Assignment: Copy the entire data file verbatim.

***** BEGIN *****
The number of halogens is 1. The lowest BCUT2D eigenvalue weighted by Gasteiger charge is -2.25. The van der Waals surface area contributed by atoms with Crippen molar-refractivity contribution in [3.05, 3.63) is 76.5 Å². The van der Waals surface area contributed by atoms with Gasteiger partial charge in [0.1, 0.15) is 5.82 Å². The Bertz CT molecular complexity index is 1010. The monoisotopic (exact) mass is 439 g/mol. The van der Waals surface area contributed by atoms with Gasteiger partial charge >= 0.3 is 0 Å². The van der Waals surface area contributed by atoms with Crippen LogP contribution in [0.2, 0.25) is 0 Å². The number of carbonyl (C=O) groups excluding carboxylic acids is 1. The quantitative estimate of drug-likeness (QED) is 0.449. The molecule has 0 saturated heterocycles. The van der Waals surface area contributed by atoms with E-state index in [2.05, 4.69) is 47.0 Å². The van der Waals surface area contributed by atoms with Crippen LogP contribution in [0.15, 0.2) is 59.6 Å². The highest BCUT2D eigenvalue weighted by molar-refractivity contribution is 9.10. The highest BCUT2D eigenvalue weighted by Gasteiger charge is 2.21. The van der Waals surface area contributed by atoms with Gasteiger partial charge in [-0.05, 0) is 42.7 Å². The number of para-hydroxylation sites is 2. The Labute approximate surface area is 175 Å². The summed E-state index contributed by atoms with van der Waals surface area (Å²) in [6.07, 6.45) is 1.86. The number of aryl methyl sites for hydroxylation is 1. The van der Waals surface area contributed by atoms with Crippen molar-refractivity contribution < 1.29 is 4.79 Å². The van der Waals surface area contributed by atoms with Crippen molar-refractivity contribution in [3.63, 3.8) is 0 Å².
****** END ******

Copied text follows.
The number of halogens is 1. The lowest BCUT2D eigenvalue weighted by Gasteiger charge is -2.25. The van der Waals surface area contributed by atoms with Crippen molar-refractivity contribution in [3.05, 3.63) is 76.5 Å². The van der Waals surface area contributed by atoms with Gasteiger partial charge in [0.1, 0.15) is 5.82 Å². The Bertz CT molecular complexity index is 1010. The monoisotopic (exact) mass is 439 g/mol. The van der Waals surface area contributed by atoms with Gasteiger partial charge >= 0.3 is 0 Å². The van der Waals surface area contributed by atoms with Crippen LogP contribution in [0.2, 0.25) is 0 Å². The number of carbonyl (C=O) groups excluding carboxylic acids is 1. The quantitative estimate of drug-likeness (QED) is 0.449. The molecule has 0 saturated heterocycles. The van der Waals surface area contributed by atoms with E-state index in [2.05, 4.69) is 47.0 Å². The van der Waals surface area contributed by atoms with Crippen LogP contribution in [0.15, 0.2) is 59.6 Å². The highest BCUT2D eigenvalue weighted by molar-refractivity contribution is 9.10. The highest BCUT2D eigenvalue weighted by Gasteiger charge is 2.21. The van der Waals surface area contributed by atoms with Gasteiger partial charge in [-0.05, 0) is 42.7 Å². The number of para-hydroxylation sites is 2. The Labute approximate surface area is 175 Å². The summed E-state index contributed by atoms with van der Waals surface area (Å²) in [6.07, 6.45) is 1.86. The number of aryl methyl sites for hydroxylation is 1. The van der Waals surface area contributed by atoms with Crippen molar-refractivity contribution < 1.29 is 4.79 Å². The van der Waals surface area contributed by atoms with Crippen molar-refractivity contribution in [3.63, 3.8) is 0 Å².